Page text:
If you've had any brush with the art world at all you're going to love this, either way it'll make you laugh and appeal to your self destructive side. Enjoy!
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1 of 1 people found the following review helpful
5.0 out of 5 stars Fantastic Read, 18 Sep 2008
By 
A. Kennedy "toe_k" (London) - See all my reviews
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This review is from: The Late Hector Kipling (Paperback)
One of the best, if not THE best book I've read in years, had me laughing out loud on the tube (which can be quite embarrassing). A brilliant read, though I was picturing David Thewlis as Hector throughout.
Buy it Buy it Buy it! It must be read.
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6 of 8 people found the following review helpful
3.0 out of 5 stars An Appealing or Appalling Hero?, 6 Jan 2009
By 
A. Ross (Washington, DC) - See all my reviews
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This review is from: The Late Hector Kipling (Paperback)
One prominent print review casts the protagonist of this debut novel from British actor Thewliss as an "appealing" hero. I had to reread that particular line several times, because to my mind, a more accurate description would be "appalling." And it's that difference between appealing and appalling that made this book an ultimately frustrating read for me. I'm not suggesting that a protagonist has to be nice, or likable, or "appealing" to be worth spending 300 pages with -- there are plenty of example of awful, nasty, completely compelling characters who can carry a book along. But the middle-aged painter named Hector Kipling, whose antics this story revolves around, becomes so annoyingly selfish and self-destructive that as his world collapses all around him in the final third of the book, one is hard-pressed to care.

Which isn't to say the book isn't worth trying. For one thing, it's pretty funny -- at least the first half or so. I wouldn't rate it as laugh-out-loud funny as many others seem to, but the wordplay is awfully sharp in that way that seems comes so effortlessly to British writers. At the same time, it's a sharp skewering of the modern art scene, with plenty of name dropping and inside jokes. So if you find the art of installations and video montages to be generally worth mockery, then this may be the book for you.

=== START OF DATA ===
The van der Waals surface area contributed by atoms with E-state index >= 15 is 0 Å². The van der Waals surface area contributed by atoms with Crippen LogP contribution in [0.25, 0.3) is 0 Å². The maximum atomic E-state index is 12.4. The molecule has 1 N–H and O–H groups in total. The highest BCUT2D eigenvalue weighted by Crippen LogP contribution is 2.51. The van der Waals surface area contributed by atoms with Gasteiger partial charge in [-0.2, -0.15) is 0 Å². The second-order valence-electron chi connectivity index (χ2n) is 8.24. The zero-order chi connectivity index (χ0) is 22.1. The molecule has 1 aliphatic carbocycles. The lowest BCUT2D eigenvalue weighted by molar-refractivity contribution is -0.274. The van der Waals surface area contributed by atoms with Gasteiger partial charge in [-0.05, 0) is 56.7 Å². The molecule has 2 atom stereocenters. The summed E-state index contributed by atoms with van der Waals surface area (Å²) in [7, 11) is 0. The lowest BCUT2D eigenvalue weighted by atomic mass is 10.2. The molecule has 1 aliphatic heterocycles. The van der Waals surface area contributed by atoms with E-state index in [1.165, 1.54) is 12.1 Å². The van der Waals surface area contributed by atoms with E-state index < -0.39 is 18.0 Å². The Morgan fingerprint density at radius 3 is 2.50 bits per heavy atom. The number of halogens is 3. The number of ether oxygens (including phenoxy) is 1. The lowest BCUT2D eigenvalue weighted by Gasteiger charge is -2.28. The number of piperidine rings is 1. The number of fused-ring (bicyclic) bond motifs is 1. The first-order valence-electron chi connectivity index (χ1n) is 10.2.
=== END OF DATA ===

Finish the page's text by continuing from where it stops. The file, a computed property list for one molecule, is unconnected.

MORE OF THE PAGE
Another potentially interesting element is how Thewliss takes a standard comedy template (the flawed but likable 25-45 male who makes a few mistakes in the first act and then must spend the rest of the book/film redeeming himself, winning success and the girl by the end) and subverts it. What starts off as another journey down this well-trodden path starts to veer off the map, as Hector's missteps lead him down some very dark roads. Around two-thirds of the way through the book, it seems like the plot has been taken to a place it cannot logically recover from. And yet, we are so used to reading/seeing these kind of stories where the hero turns it all around in in a cunning or lucky reversal of fortunes, that the narrative tension is maintained.

Whether or not you enjoy this is predicated on whether or not you buy into Hector's rapid nervous breakdown and increasingly erratic and selfish behavior. Personally, it all felt way too contrived to me, but I was glad that Thewliss never shied away from the realistic fallout such a breakdown would cause. Worth a sample by those looking for very dark comedy and/or fiction about the artistic process set in the contemporary art world.
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4.0 out of 5 stars a black comedy that stuns you, 2 April 2010
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This review is from: The Late Hector Kipling (Paperback)
Like other readers I bought this on the promise of it being written by David Thewlis. The dark hunour that is throughout the book had me laughing out loud whilst on a train. He has captured a very tormented soul and created beautifully into Hector Kipling. The characters are so diversified and all bring such a story together to a dramatic ending for Hector. The portrayal of the art world is modern and in-your-face and gives you a new appreciation for that area of creativity. David Thelis's first novel is a mind shattering experience for the imagination, where you come out shattered but satisfied by one hell of a read.
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The Late Hector Kipling
The Late Hector Kipling by David Thewlis (Paperback - 4 July 2008)